We reach a similar conclusion in the present case. Here, the triggering behavior is conviction of, or the alleged commission of (coupled with mental incapacity), certain sex crimes. This conduct is criminal in nature, although in the circumstance of mental incapacity, no conviction may have been obtained. Notwithstanding this association, Utah has sought to use the sex offender registry to aid in the civil purpose of prevention and investigation of future sex crimes. Thus, although the connection between Internet notification and criminal behavior is clear, we accord only limited weight to this factor in light of the equally strong connection between notification and legitimate civil purposes.
(6) Whether the “good purpose” is rationally connected to the consequences.
As is evident from our discussion of the preceding factor, it is clear that the legitimate civil goals of deterrence, avoidance, and investigation are rationally connected to Utah's statute of public access to sex offender registry information, including access through the Internet. Considering the tremendous physical and psychological impact sex crimes have upon the victims as well as their harmful societal effects, concerns of recidivism certainly warrant legislatures' attention. We ask only whether the “good purpose” is rationally connected to the consequences. A rational connection between ends and means clearly exists in the present case, and we therefore conclude that this factor supports the conclusion that this statute does not have the effect of providing criminal punishment.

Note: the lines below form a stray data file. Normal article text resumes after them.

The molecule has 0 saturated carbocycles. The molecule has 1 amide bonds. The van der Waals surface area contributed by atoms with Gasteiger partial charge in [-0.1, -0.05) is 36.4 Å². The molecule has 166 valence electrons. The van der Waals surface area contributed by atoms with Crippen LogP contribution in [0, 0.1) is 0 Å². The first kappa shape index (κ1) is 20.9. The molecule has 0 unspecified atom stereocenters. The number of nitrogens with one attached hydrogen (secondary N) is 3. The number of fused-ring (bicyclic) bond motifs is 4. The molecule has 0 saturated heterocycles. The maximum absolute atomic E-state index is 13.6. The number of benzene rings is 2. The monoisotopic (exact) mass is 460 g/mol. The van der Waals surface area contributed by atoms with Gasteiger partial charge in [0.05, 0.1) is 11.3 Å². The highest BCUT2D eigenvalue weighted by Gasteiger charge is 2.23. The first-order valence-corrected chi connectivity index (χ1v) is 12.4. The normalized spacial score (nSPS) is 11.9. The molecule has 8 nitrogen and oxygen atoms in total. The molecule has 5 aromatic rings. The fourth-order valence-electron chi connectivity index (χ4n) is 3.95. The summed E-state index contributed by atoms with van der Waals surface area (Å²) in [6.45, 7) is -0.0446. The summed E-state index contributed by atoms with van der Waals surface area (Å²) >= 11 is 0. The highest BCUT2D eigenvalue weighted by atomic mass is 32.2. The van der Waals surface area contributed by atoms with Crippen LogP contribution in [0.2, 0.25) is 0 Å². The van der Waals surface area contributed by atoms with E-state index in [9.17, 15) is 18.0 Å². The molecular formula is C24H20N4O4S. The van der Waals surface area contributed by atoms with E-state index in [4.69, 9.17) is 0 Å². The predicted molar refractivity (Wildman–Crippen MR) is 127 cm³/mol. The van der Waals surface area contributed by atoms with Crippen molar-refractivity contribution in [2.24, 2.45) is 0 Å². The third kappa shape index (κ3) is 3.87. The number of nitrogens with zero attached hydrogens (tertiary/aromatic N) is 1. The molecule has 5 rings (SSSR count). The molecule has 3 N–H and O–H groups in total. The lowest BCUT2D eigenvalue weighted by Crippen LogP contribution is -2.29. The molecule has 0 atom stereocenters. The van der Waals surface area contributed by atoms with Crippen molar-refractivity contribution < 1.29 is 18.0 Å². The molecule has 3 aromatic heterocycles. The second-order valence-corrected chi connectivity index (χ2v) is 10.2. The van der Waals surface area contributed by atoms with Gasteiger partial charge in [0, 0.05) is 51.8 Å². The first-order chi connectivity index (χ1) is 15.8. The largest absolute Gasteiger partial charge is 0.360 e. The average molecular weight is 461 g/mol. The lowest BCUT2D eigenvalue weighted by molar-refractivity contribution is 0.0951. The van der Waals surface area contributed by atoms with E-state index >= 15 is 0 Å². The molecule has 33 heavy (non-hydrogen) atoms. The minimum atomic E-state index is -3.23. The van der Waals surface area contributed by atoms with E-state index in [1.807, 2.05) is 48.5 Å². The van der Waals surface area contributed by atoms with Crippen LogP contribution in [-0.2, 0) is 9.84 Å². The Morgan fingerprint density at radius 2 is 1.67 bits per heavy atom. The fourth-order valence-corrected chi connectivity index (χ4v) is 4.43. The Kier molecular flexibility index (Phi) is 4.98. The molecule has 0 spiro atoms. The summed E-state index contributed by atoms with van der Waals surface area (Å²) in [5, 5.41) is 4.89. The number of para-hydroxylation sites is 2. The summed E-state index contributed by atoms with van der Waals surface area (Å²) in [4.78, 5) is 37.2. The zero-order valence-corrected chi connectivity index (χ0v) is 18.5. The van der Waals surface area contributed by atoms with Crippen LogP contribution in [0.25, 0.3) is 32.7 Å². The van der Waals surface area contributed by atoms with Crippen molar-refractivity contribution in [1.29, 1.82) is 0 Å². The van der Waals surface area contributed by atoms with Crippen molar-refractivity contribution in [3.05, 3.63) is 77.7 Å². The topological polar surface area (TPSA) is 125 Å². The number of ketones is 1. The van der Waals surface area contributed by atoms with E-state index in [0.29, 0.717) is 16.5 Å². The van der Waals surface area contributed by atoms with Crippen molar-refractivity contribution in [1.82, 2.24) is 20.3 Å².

The final Kennedy factor asks whether the sanction “appears excessive in relation to the alternative purpose assigned.” Hudson, 522 U.S. at 99-100, 118 S.Ct. 488 (citation and quotation omitted). In the present case, the “alternative purpose assigned” is to aid in the prevention, avoidance, and investigation of future sex offenses. In light of the substantial interests at stake, we do not think that Internet notification imposes excessive costs.
In reaching the opposite conclusion, the district court relied heavily on the fact that “[r]egistry information posted on the Department's website will be available without restriction to a global audience, many members of whom will be at no risk of encountering the registered offenders.” Femedeer, 35 F.Supp.2d at 859. The district court failed to consider, however, that there will be a concomitant decline in the global audience's desire to receive Utah's registry information. That is, the farther removed one is from a sex offender's community and from Utah generally, the less likely one will be to have an interest in accessing this particular registry. To a large extent, therefore, the dangers resulting from widespread availability are negated by the decreasing likelihood that the information will actually be obtained.
Other states have chosen to incorporate more defined risk assessment mechanisms into their sex offender registry and notification schemes. See, e.g., Gregoire, 124 F.3d at 1082 (upholding Washington's scheme conditioning notification upon evidence of an offender's threat to the community); Doe v. Pataki, 120 F.3d 1263, 1268, 1285 (2d Cir.1997) (upholding New York's three-tiered notification scheme); Verniero, 119 F.3d at 1111 (upholding New Jersey's three-tiered notification scheme). However, a statute is not necessarily excessive for purposes of this Kennedy factor simply because a state has perhaps not achieved a perfect fit between ends and means.